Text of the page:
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10 May 2015

TDD: Test Driven Documentation

What's Test Driven Documentation ?

Well the idea is pretty simple, while you write specification in Gherkin you describe the way you want the application to behave.
Writing the documentation is explaining how the application behaves so as to learn how to use it.
What if from good requirements we could infer part of the documentation ?

If we run these tests with behave and run a selenium driver we can leverage to take a few screenshots and add information about what's happening. In short we want to go from

Feature: Devpi server list our personal packages

  As a    Developer
  I want  to access the in house package repository
  So that I can develop the latest and greatest software

  Scenario: see my personal index
    Given I access the main devpi page as "nlaurance"
    When I click My personal repository
    Then I have permission to upload packages
    And I want a "overlined" screenshot saved as "index.png"
    And I document in the "se" as "bubble_list.png" with
       Make sure the upload permission
       is set for you


let's have a peek at what's in, inside the steps directory

def dom_element_size(dom_element):
    x, y = dom_element.location['x'], dom_element.location['y']
    width, height = dom_element.size['width'], dom_element.size['height']
    return x, y, width, height

@then(u'I have permission to upload packages')
def step_impl(context):
    permissions = context.browser.find_element_by_class_name('permissions')
    assert_that(permissions.text, contains_string(context.user))

    my_permission = permissions.find_element_by_xpath("descendant::span[contains(text(), '{0}')]".format(context.devpi_user))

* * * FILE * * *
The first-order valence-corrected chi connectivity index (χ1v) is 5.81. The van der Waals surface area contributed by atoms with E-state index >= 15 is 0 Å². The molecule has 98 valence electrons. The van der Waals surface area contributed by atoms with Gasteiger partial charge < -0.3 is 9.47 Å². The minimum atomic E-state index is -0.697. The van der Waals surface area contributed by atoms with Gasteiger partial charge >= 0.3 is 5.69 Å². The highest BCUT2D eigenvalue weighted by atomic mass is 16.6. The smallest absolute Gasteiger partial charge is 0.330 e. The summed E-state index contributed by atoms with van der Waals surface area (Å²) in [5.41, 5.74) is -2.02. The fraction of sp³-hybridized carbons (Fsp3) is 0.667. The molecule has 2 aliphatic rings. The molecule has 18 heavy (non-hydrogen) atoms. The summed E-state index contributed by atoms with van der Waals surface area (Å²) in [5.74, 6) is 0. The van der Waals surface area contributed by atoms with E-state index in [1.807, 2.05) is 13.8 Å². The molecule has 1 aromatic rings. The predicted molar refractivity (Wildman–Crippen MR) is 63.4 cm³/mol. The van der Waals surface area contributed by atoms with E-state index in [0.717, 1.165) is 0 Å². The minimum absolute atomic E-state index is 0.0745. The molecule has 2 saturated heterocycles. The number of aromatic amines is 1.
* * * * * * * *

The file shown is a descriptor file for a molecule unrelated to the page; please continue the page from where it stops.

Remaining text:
outline_elements = getattr(context, 'outline_elements', [])
    context.outline_elements = outline_elements

at this stage there is a hamcrest assertion, to make sure we comply to the requirement. Then we keep track of the desired element(s) position and size.

@then(u'I document in the "{hotspot}" as "{filename}" with')
def step_impl(context, hotspot, filename):
    outline_elements = getattr(context, 'outline_elements', [])

    screenshot = getattr(context, 'current_screenshot',
    commented = paste_bubble(screenshot, outline_elements, hotspot, context.text, filename)
    context.current_screenshot = commented

We can take a screenshot at any time, to allow chaining we pass the current screenshot to the context.

so what is paste_bubble doing ?

it uses the ninepatch library to format image ressources to our need. In fact a fork of it to simplify the code.

def paste_bubble(screenshot, coords, hotspot, text, save_as='screenshot.png'):
    image = screenshot if isinstance(screenshot, Image.Image) else
    for coord in coords:
        x, y, width, height = coord

    # se
    paste_x = int(x + width)
    paste_y = int(y + height)

    bubble_img = bubble(text, hotspot)
    image.paste(bubble_img, (paste_x, paste_y), bubble_img)
    return image

Yes, this is still at the embryo stage, and the hotspot (position) is not really implemented yet.

def bubble(text, hotspot="se"):
    ninepatch = Ninepatch('./bubbles/{0}.9.png'.format(hotspot))
    text_as_image = text2img(text)
    scaled_bubble = ninepatch.render_with_content(text_as_image)
    if DEBUG:'bubble.png')
    return scaled_bubble

Now some play with inkscape and nine patch editor, to create some outlines. In here we have a se.9.png file in the bubbles subdirectory.

This is a work in progress, but that first result is rewarding enough.
I'll see if this deserves a packaging of its own.